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- ICI Comment Letters
April 2, 2001
Mr. Jonathan G. Katz
U.S. Securities and Exchange Commission
450 Fifth Street, N.W.
Washington, D.C. 20549-0609
Re: Disclosure of Equity Compensation Plan Information
(File No. S7-04-01)
Dear Mr. Katz:
The Investment Company Institute 1 is pleased to comment on the Securities and Exchange Commission’s proposed amendment to the disclosure requirements applicable to proxy statements and periodic reports under the Securities Exchange Act of 1934 ("Exchange Act").2 The proposed amendments would require a registrant to disclose in its proxy statement or annual report filed on Form 10-K certain material features about each of its equity compensation plans. The purpose of the Commission’s proposal is to enhance disclosure of the number of securities authorized for issuance under, and received by or allocated to participants pursuant to, equity compensation plans.
The Institute supports the Commission’s initiative to enhance disclosure of equity compensation plan information to shareholders. Investment advisers, on behalf of their investment company and private account clients, review and cast their votes on thousands of proxy proposals every year, many of which pertain to the creation or amendment of stock option plans. As such, we have a keen interest in ensuring that shareholders receive full disclosure about equity compensation plans so that they can appropriately assess the impact such plans can have on their ownership.
Under the Commission’s proposal, a registrant would be required to provide a table identifying each equity compensation plan in effect as of the end of the last completed fiscal year and containing certain material information.3 A registrant would be required to disclose that information in its proxy statement whenever it is seeking shareholder action regarding a compensation plan, or in its annual report on Form 10-K (or Form 10-KSB, for small business issuers) whenever it is not seeking shareholder action on any such plan. The disclosure would be required whether or not the plans have received shareholder approval.4 In this regard, the Institute agrees that it is appropriate to require disclosure of the material features of any equity compensation plan that has not received shareholder approval. We note, however, that it is also equally appropriate to require disclosure of any material amendments to any such plan as well. This would help alleviate concerns about the lack of disclosure about the potential dilutive effect of equity compensation plans.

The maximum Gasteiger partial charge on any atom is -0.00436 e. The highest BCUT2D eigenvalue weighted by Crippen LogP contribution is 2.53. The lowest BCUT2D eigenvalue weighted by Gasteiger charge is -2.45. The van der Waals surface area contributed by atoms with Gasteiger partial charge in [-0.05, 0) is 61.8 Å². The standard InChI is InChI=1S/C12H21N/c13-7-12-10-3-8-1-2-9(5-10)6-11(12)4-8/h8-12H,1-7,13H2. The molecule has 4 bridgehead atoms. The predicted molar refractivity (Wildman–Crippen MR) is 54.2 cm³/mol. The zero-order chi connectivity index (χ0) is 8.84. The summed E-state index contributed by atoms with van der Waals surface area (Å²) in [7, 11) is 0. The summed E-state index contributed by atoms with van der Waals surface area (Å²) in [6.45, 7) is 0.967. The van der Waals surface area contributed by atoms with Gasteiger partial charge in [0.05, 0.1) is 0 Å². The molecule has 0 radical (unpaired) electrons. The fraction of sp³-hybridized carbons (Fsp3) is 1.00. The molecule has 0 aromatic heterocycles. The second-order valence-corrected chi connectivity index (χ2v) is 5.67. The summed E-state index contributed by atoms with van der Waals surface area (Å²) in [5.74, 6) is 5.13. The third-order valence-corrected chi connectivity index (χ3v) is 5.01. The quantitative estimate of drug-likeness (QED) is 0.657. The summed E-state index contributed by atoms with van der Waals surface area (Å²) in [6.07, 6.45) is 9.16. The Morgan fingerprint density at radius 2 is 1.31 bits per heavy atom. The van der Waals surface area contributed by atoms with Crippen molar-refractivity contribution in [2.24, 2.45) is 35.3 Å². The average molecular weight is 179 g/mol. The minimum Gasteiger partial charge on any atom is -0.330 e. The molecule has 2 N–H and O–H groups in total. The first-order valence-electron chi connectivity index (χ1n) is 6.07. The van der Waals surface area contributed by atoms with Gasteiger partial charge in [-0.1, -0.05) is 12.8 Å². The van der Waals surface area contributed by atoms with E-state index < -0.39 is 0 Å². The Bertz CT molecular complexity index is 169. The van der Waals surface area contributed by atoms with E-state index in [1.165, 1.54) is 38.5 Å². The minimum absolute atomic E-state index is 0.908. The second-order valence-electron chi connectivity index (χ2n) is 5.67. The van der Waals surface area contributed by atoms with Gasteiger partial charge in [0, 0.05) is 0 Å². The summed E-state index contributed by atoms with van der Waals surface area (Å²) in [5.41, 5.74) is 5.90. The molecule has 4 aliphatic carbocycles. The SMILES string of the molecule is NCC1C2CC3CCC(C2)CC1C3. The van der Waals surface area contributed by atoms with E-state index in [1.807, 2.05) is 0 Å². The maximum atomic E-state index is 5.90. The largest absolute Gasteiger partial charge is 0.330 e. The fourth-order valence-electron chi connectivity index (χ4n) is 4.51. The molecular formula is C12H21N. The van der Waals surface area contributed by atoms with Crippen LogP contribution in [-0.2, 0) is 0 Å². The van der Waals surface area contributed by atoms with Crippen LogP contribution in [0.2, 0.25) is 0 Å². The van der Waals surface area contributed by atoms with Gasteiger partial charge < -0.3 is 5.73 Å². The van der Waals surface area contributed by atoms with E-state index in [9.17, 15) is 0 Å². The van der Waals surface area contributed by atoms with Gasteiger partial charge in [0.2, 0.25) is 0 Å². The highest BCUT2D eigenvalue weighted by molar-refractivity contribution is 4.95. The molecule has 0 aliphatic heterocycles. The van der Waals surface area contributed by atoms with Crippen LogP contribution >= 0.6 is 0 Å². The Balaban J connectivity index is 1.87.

The Institute strongly supports the Commission’s proposal. By increasing the amount of information available to investors about a registrant’s equity compensation program, the Commission’s proposal would facilitate greater understanding of the forms and amounts of equity compensation paid to corporate management and employees. This, in turn, would make it easier for investors to make informed voting and investment decisions.
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The Institute appreciates the opportunity to express its views on the Commission’s proposal. If you have any questions concerning our comments, or would like additional information, please contact me.
Barry E. Simmons
cc: David B. H. Martin, Director
Raymond A. Be
Office of Rulemaking
Mark A. Borges
Office of Chief Counsel
Division of Corporation Finance
1 The Investment Company Institute is the national association of the American investment company industry. Its membership includes 8,391 open-end investment companies ("mutual funds"), 489 closed-end investment companies and 8 sponsors of unit investment trusts. Its mutual fund members have assets of about $7.2 trillion, accounting for approximately 95% of total industry assets, and over 83.5 million individual shareholders. Many of the Institute's investment adviser members render investment advice to both investment companies and other clients. In addition, the Institute's membership includes 368 associate members which render investment management services exclusively to non-investment company clients. A substantial portion of the total assets managed by registered investment advisers are managed by these Institute members and associate members.
2 SEC Rel. Nos. 33-7944, 34-43892 (January 26, 2001); 66 Fed. Reg. 8731 (February 1, 2001) ("Proposing Release"). Specifically, the Commission proposes to amend Item 201 of Regulation S-B, Item 201 of Regulation S-K and Form
10-K, Form 10-KSB and Schedule 14A under the Securities Exchange Act of 1934.
3 The information for each plan would include: (1) the number of securities that have been authorized for issuance by the registrant’s board of directors; (2) the number of securities issued pursuant to equity awards made during the last completed fiscal year, plus the number of securities to be issued upon the exercise of options, warrants or rights granted during the last completed fiscal year; (3) the number of securities to be issued upon the exercise of outstanding options, warrants or rights; and (4) other than securities to be issued upon the exercise of outstanding options, warrants or rights, the number of securities remaining available for future issuance.
4 Registrants would be required to identify, either in the table or through a narrative statement, which of the equity compensation plans, if any, was adopted without shareholder approval. For any such plans, the registrant would be required to provide a brief, narrative description of the material features of each such plan adopted during the last completed fiscal year.